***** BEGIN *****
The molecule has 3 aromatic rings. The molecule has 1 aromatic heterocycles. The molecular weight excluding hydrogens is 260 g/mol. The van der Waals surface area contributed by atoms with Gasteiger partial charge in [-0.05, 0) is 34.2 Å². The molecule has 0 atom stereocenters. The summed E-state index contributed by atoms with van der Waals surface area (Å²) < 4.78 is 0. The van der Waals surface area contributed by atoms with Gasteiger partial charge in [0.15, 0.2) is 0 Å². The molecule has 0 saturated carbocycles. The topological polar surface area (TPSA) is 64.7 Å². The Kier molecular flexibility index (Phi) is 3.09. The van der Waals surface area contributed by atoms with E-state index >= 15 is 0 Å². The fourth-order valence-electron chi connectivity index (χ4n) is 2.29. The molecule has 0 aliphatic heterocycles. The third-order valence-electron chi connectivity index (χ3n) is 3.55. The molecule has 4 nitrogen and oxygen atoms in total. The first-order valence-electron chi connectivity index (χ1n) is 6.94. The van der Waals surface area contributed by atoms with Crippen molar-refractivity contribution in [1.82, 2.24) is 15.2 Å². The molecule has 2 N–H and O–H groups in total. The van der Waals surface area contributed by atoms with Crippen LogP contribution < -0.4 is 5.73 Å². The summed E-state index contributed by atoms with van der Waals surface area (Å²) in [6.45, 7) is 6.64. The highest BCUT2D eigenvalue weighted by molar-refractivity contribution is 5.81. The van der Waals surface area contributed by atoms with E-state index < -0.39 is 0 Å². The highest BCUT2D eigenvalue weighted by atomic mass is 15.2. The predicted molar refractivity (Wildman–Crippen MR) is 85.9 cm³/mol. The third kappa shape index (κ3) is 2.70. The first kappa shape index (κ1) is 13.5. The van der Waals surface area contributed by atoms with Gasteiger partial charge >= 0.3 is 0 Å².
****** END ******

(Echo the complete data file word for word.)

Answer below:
The molecule has 3 aromatic rings. The molecule has 1 aromatic heterocycles. The molecular weight excluding hydrogens is 260 g/mol. The van der Waals surface area contributed by atoms with Gasteiger partial charge in [-0.05, 0) is 34.2 Å². The molecule has 0 atom stereocenters. The summed E-state index contributed by atoms with van der Waals surface area (Å²) < 4.78 is 0. The van der Waals surface area contributed by atoms with Gasteiger partial charge in [0.15, 0.2) is 0 Å². The molecule has 0 saturated carbocycles. The topological polar surface area (TPSA) is 64.7 Å². The Kier molecular flexibility index (Phi) is 3.09. The van der Waals surface area contributed by atoms with E-state index >= 15 is 0 Å². The fourth-order valence-electron chi connectivity index (χ4n) is 2.29. The molecule has 0 aliphatic heterocycles. The third-order valence-electron chi connectivity index (χ3n) is 3.55. The molecule has 4 nitrogen and oxygen atoms in total. The first-order valence-electron chi connectivity index (χ1n) is 6.94. The van der Waals surface area contributed by atoms with Crippen molar-refractivity contribution in [1.82, 2.24) is 15.2 Å². The molecule has 2 N–H and O–H groups in total. The van der Waals surface area contributed by atoms with Crippen LogP contribution < -0.4 is 5.73 Å². The summed E-state index contributed by atoms with van der Waals surface area (Å²) in [6.45, 7) is 6.64. The highest BCUT2D eigenvalue weighted by molar-refractivity contribution is 5.81. The van der Waals surface area contributed by atoms with E-state index < -0.39 is 0 Å². The highest BCUT2D eigenvalue weighted by atomic mass is 15.2. The predicted molar refractivity (Wildman–Crippen MR) is 85.9 cm³/mol. The third kappa shape index (κ3) is 2.70. The first kappa shape index (κ1) is 13.5. The van der Waals surface area contributed by atoms with Gasteiger partial charge >= 0.3 is 0 Å².